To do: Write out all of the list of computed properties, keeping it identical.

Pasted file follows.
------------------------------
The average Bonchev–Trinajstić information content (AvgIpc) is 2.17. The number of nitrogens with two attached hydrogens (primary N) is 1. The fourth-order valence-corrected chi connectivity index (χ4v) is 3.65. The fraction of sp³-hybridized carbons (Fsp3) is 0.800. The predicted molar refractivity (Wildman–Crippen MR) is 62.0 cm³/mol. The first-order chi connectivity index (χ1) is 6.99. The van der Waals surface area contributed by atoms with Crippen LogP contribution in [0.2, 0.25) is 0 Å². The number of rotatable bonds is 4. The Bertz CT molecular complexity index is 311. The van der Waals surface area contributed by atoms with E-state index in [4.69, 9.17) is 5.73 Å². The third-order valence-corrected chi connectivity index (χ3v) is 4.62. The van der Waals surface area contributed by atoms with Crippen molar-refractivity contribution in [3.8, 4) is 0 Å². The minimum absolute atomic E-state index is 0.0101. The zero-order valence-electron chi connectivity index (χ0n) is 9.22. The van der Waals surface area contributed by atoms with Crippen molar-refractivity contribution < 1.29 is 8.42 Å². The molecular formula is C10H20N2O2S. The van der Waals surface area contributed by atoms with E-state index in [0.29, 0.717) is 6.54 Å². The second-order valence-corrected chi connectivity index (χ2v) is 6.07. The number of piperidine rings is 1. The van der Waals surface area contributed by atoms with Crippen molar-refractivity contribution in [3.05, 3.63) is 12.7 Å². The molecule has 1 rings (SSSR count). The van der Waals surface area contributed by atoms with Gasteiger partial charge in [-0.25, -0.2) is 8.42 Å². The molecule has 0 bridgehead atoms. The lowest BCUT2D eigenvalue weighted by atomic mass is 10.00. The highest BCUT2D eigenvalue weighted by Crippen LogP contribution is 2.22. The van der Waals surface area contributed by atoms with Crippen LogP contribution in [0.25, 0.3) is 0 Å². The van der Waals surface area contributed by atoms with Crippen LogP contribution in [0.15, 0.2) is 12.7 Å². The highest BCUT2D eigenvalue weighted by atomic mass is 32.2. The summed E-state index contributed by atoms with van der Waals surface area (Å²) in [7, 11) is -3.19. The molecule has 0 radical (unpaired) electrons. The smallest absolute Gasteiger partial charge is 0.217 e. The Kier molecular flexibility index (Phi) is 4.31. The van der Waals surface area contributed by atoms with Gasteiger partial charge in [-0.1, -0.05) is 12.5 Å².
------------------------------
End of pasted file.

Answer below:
The average Bonchev–Trinajstić information content (AvgIpc) is 2.17. The number of nitrogens with two attached hydrogens (primary N) is 1. The fourth-order valence-corrected chi connectivity index (χ4v) is 3.65. The fraction of sp³-hybridized carbons (Fsp3) is 0.800. The predicted molar refractivity (Wildman–Crippen MR) is 62.0 cm³/mol. The first-order chi connectivity index (χ1) is 6.99. The van der Waals surface area contributed by atoms with Crippen LogP contribution in [0.2, 0.25) is 0 Å². The number of rotatable bonds is 4. The Bertz CT molecular complexity index is 311. The van der Waals surface area contributed by atoms with E-state index in [4.69, 9.17) is 5.73 Å². The third-order valence-corrected chi connectivity index (χ3v) is 4.62. The van der Waals surface area contributed by atoms with Crippen molar-refractivity contribution in [3.8, 4) is 0 Å². The minimum absolute atomic E-state index is 0.0101. The zero-order valence-electron chi connectivity index (χ0n) is 9.22. The van der Waals surface area contributed by atoms with Crippen molar-refractivity contribution < 1.29 is 8.42 Å². The molecular formula is C10H20N2O2S. The van der Waals surface area contributed by atoms with E-state index in [0.29, 0.717) is 6.54 Å². The second-order valence-corrected chi connectivity index (χ2v) is 6.07. The number of piperidine rings is 1. The van der Waals surface area contributed by atoms with Crippen molar-refractivity contribution in [3.05, 3.63) is 12.7 Å². The molecule has 1 rings (SSSR count). The van der Waals surface area contributed by atoms with Gasteiger partial charge in [-0.25, -0.2) is 8.42 Å². The molecule has 0 bridgehead atoms. The lowest BCUT2D eigenvalue weighted by atomic mass is 10.00. The highest BCUT2D eigenvalue weighted by Crippen LogP contribution is 2.22. The van der Waals surface area contributed by atoms with Crippen LogP contribution in [0.25, 0.3) is 0 Å². The van der Waals surface area contributed by atoms with Crippen LogP contribution in [0.15, 0.2) is 12.7 Å². The highest BCUT2D eigenvalue weighted by atomic mass is 32.2. The summed E-state index contributed by atoms with van der Waals surface area (Å²) in [7, 11) is -3.19. The molecule has 0 radical (unpaired) electrons. The smallest absolute Gasteiger partial charge is 0.217 e. The Kier molecular flexibility index (Phi) is 4.31. The van der Waals surface area contributed by atoms with Gasteiger partial charge in [-0.1, -0.05) is 12.5 Å².